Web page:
• TeleportationTransporter Room
    Again, if you’ve never commuted in city traffic, or endured interminable intercontinental air-flight, This may not ring true.
    If, like me, you spend more than an hour (or two) of every weekday struggling through the tortuous tedium of an urban commute, you can probably already see it: You get up in the morning much later and do your normal routine, you kiss your loved-one goodbye and step into that fictional booth by the door… and you’re at work. Instantly. Coming home at night (or for lunch, or to change your shirt, or to take a personal phone call… you get the idea) is just as trivial.
    But again, that’s the superficial view. Instead, consider: is there a restaurant (or a family kitchen) anywhere in the world where you remember having a fantastic meal, and you frequently wish you were there, or reminisce fondly to distract yourself from your packet-soup. Imagine if it was as easy to go there, any time, as to walk from your study to the kitchen. That would of course go for everything. You can visit your friends anywhere at a whim. You can live anywhere you like, regardless of where your friends live, or where you work, or where the kids go to school. Now that’s something to fantasize about.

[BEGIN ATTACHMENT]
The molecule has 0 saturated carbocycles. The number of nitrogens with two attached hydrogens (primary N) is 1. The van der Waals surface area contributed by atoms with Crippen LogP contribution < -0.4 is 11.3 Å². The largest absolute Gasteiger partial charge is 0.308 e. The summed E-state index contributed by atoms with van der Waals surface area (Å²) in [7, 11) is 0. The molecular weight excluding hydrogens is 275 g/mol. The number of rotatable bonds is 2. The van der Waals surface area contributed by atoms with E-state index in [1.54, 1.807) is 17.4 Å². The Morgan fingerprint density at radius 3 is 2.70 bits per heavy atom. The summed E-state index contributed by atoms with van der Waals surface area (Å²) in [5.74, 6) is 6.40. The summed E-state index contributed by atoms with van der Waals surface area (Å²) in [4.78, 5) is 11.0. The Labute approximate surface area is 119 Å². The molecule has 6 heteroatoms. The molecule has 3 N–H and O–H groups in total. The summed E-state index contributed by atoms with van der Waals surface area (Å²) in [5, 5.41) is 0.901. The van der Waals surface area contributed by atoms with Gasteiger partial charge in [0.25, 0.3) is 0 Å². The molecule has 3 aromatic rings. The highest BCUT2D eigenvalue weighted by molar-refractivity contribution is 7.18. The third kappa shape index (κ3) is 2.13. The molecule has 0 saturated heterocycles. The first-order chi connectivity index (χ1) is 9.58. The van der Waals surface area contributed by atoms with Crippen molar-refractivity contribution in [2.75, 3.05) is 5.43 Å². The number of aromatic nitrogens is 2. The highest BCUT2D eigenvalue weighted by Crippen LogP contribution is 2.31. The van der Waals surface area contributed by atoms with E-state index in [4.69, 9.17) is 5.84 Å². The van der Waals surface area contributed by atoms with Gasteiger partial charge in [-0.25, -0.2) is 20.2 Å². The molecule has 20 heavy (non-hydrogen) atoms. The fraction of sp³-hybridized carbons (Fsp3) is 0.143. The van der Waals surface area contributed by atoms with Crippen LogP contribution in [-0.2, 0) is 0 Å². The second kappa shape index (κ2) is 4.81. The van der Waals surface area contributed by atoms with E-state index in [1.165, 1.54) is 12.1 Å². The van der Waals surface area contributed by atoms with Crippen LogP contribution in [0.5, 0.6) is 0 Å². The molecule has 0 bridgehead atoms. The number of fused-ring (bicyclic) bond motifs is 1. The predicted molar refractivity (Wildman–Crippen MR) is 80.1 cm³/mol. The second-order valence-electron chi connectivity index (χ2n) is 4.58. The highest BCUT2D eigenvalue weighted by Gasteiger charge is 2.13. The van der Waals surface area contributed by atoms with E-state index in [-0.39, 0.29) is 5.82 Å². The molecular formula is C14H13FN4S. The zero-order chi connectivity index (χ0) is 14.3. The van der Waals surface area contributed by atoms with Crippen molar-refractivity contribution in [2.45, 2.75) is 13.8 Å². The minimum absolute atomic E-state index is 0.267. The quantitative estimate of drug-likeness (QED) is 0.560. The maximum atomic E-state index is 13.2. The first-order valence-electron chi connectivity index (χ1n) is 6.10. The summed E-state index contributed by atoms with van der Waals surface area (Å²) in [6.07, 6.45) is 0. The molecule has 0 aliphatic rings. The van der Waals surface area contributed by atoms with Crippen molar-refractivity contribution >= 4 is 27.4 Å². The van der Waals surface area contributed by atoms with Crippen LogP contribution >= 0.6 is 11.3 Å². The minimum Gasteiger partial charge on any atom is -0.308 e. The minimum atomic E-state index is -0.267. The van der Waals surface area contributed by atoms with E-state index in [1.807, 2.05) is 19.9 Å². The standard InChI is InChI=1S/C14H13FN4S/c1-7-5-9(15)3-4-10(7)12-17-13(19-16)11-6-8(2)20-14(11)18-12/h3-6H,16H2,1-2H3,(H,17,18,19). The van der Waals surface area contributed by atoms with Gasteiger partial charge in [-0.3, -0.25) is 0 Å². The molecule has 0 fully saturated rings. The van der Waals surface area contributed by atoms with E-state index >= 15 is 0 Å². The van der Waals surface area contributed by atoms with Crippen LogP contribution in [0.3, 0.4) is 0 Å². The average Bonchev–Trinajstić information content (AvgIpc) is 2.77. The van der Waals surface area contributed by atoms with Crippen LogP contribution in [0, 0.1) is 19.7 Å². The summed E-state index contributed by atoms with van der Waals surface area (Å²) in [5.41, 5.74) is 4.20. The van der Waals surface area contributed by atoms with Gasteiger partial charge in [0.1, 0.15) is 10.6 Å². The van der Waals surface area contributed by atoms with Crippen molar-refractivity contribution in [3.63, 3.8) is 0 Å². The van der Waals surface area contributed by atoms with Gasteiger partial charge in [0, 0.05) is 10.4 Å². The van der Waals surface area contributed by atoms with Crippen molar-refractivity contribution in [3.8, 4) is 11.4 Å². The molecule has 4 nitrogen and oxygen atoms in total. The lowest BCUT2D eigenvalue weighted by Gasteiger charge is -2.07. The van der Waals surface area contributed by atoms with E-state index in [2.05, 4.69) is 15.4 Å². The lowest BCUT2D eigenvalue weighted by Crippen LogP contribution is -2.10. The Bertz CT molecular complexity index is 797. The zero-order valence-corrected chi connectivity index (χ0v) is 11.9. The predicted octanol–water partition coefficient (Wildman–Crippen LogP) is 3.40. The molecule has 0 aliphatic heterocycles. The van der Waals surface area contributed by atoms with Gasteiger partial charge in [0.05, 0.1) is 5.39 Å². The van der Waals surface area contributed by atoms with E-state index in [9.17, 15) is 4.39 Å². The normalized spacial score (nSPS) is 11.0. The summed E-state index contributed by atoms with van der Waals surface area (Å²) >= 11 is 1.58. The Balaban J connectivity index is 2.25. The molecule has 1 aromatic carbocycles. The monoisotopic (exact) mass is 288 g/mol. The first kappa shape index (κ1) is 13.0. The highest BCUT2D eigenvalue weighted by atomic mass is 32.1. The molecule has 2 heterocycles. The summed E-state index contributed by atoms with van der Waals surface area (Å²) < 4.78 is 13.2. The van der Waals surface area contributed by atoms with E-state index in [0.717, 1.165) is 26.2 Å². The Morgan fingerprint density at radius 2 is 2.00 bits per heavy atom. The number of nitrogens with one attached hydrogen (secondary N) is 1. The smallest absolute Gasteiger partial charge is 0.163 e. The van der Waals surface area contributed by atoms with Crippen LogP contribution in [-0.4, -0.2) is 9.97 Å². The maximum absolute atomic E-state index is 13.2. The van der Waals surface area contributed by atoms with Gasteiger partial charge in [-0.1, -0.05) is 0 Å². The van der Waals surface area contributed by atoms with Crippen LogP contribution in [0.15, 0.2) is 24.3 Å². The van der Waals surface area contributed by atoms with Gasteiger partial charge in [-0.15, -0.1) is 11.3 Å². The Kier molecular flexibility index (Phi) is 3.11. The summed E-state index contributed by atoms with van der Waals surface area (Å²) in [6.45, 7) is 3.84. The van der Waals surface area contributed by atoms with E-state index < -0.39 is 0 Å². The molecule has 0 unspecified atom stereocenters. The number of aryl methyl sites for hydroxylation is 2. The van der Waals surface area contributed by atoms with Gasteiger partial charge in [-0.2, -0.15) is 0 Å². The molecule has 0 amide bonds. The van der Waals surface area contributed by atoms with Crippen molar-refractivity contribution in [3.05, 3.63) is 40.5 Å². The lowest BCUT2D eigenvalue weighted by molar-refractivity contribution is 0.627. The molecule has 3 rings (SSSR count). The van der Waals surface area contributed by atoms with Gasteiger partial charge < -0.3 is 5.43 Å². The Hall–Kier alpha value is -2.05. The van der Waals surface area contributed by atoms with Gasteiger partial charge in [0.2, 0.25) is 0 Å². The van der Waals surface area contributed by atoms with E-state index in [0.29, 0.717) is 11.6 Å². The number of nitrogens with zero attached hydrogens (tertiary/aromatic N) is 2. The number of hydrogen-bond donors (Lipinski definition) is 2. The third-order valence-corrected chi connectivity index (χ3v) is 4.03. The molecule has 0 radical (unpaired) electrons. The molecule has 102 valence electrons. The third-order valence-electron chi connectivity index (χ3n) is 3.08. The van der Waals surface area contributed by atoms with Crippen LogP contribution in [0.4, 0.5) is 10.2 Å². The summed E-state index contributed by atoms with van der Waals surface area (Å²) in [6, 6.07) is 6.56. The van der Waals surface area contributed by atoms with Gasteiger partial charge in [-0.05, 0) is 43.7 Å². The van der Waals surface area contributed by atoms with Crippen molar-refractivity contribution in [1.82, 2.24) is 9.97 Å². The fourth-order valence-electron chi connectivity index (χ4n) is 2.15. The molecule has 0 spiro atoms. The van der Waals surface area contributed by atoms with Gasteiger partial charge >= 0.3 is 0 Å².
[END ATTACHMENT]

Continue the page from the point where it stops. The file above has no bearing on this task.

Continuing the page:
• Direct neurological learningHow to fly a B12B helicopter